This text shows how the natural creative expression and play of children can be channelled to foster the learning and growth of each individual child. The book explores the nature, development and importance of children's play, suggesting many ways in which it may be fostered and encouraged by adults who work with young children. The aim of the book is to help readers design and implement self-expressive activities focusing on the process of creative expression, showing how to nurture that process, rather than providing a ready-made repertoire of activities and materials.
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This book shows future and current early childhood teachers how to integrate children's natural creative expression and play into the preschool-primary grade curriculum in a way that fosters learning and growth.From the Inside Flap:
As everyone knows, young children have active imaginations and are naturally playful. Ideally, all of the programs that are designed for young children, infancy through age eight, would capitalize on these remarkable assets of the early childhood years. The early childhood educator's knowledge of child development; repertoire of instructional strategies; and personal/professional beliefs, values, and attitudes have major ramifications for young children's creative expression and play If adults who work with young children are too controlling, creativity is undermined and play virtually disappears from early childhood settings. If the adults are too laissez-faire, play behaviors and modes of creative expression get stalled at less mature levels. In the third edition of Creative Expression and Play in Early Childhood, we try to show novice and experienced early childhood teachers and caregivers the roles, responsibilities, and strategies that lead to a more child-centered, play-based curriculum—one that nurtures children's creative expression in all of its forms. Background
This book is an outgrowth of our combined nearly 50 years of teaching college courses on children's creativity and play to early childhood and elementary students at various stages in their careers—students seeking initial licensure or certification, whether they are enrolled in a community college, four-year teacher-preparation program, or fifth-year Professional Development School (PDS)—as well as practitioners who are seeking continuing certification or a master's degree in the field of early childhood. As is the case with many textbooks, we wrote this book because it was the one we wished we had when we first began teaching an early childhood course on children's play and creativity. We discovered that we were both searching for a text that would integrate creative expression and play into the total preschool-primary grades curriculum, a text that would treat play and creativity as fundamental to developmentally appropriate practice.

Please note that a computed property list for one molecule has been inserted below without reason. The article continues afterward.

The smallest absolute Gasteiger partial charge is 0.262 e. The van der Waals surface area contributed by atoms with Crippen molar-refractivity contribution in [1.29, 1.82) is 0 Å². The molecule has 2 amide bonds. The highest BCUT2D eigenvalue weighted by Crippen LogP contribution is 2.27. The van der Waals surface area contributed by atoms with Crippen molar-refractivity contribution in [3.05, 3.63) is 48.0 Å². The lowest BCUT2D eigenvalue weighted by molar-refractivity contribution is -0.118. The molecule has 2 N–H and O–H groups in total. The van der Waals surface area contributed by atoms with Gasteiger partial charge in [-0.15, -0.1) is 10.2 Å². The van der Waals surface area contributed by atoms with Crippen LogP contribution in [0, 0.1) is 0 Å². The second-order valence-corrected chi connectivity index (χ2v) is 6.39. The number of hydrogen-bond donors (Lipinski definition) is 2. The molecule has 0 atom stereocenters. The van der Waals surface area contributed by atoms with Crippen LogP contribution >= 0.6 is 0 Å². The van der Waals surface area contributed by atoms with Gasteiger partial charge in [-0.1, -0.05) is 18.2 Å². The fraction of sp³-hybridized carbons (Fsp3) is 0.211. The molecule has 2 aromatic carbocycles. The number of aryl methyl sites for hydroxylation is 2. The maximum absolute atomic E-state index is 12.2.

Our overarching goal in writing this book is to further the professional development of preservice and inservice teachers. We seek to prepare professionals who not only know about children's play and creative expression, but who also know how to provide these experiences and know why children's creative expression and play are so important. With the third edition, our goal remains the same. It has been gratifying to see the book that we conceptualized received enthusiastically by our colleagues in the early childhood profession and to see the book endure for a third rebirth. It has been a privilege as well as a labor of love to be able to revisit our work, to linger over its language, and to craft it into an even better book.
We must confess to some reluctance when our editor, Ann Davis, first suggested that it was time to begin thinking about a third edition. The first edition was published in 1993, and the ink seemed barely dry when we began discussions for the second edition in 1994. Likewise, the second edition was published in 1997, and beginning the work of revising it in 1998 seemed premature, at best. Yet, as we began to draft the revision plan, we were reminded of what a dynamic field early childhood education is. So much had happened that there really was more to say, and we felt that we could say it better and more clearly than previously. We now appreciate Ann's wisdom in nudging us into the second, and now the third, edition of Creative Expression-and Play in Early Childhood. Need
We are aware that many publications exist that use the word creative or play in their titles. It distresses us that some of these "creative activities" books make minimal contributions to teachers' creative growth, much less children's. Instead, they are compilations of "cute" ideas designed to "keep little hands busy." We respect young children's ability to construct their own understandings about their world and to express their ideas in original, inventive ways. We resent the condescending message of materials that presume to give young children patterns to copy, lines to color inside, and activities that are completely initiated and directed by adults. That is why we decided to write a book that would challenge popular misconceptions about creative expression, play, and the arts in early childhood, thereby doing a better job of enabling teachers and caregivers to articulate their child-centered philosophy to families, colleagues, and administrative personnel. Purpose